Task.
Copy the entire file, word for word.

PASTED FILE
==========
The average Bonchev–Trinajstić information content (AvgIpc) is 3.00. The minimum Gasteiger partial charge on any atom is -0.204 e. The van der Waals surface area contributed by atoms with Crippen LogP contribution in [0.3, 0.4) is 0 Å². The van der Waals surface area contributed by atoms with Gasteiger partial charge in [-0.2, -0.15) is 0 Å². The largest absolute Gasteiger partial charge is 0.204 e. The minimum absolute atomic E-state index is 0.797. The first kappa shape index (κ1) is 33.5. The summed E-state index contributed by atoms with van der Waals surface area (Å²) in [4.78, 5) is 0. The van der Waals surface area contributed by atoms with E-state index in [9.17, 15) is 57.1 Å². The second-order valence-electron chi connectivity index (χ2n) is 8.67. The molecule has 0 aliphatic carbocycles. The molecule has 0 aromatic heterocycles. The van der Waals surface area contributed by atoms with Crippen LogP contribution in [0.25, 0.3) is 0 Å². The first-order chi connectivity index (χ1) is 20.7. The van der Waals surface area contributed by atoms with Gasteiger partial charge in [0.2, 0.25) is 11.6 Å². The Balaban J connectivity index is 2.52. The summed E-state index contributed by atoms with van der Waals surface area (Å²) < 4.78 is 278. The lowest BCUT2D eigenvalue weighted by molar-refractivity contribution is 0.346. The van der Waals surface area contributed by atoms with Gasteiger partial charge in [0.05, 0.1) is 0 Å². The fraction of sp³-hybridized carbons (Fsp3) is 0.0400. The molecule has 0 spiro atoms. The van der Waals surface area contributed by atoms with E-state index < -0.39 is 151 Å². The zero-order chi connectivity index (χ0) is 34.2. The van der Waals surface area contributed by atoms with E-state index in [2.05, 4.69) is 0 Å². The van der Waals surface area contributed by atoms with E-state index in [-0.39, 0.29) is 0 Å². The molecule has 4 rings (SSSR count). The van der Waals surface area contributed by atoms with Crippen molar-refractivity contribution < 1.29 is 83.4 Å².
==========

The average Bonchev–Trinajstić information content (AvgIpc) is 3.00. The minimum Gasteiger partial charge on any atom is -0.204 e. The van der Waals surface area contributed by atoms with Crippen LogP contribution in [0.3, 0.4) is 0 Å². The van der Waals surface area contributed by atoms with Gasteiger partial charge in [-0.2, -0.15) is 0 Å². The largest absolute Gasteiger partial charge is 0.204 e. The minimum absolute atomic E-state index is 0.797. The first kappa shape index (κ1) is 33.5. The summed E-state index contributed by atoms with van der Waals surface area (Å²) in [4.78, 5) is 0. The van der Waals surface area contributed by atoms with E-state index in [9.17, 15) is 57.1 Å². The second-order valence-electron chi connectivity index (χ2n) is 8.67. The molecule has 0 aliphatic carbocycles. The molecule has 0 aromatic heterocycles. The van der Waals surface area contributed by atoms with Crippen LogP contribution in [0.25, 0.3) is 0 Å². The first-order chi connectivity index (χ1) is 20.7. The van der Waals surface area contributed by atoms with Gasteiger partial charge in [0.2, 0.25) is 11.6 Å². The Balaban J connectivity index is 2.52. The summed E-state index contributed by atoms with van der Waals surface area (Å²) < 4.78 is 278. The lowest BCUT2D eigenvalue weighted by molar-refractivity contribution is 0.346. The van der Waals surface area contributed by atoms with Gasteiger partial charge in [0.05, 0.1) is 0 Å². The fraction of sp³-hybridized carbons (Fsp3) is 0.0400. The molecule has 0 spiro atoms. The van der Waals surface area contributed by atoms with E-state index < -0.39 is 151 Å². The zero-order chi connectivity index (χ0) is 34.2. The van der Waals surface area contributed by atoms with E-state index in [2.05, 4.69) is 0 Å². The van der Waals surface area contributed by atoms with E-state index in [-0.39, 0.29) is 0 Å². The molecule has 4 rings (SSSR count). The van der Waals surface area contributed by atoms with Crippen molar-refractivity contribution < 1.29 is 83.4 Å².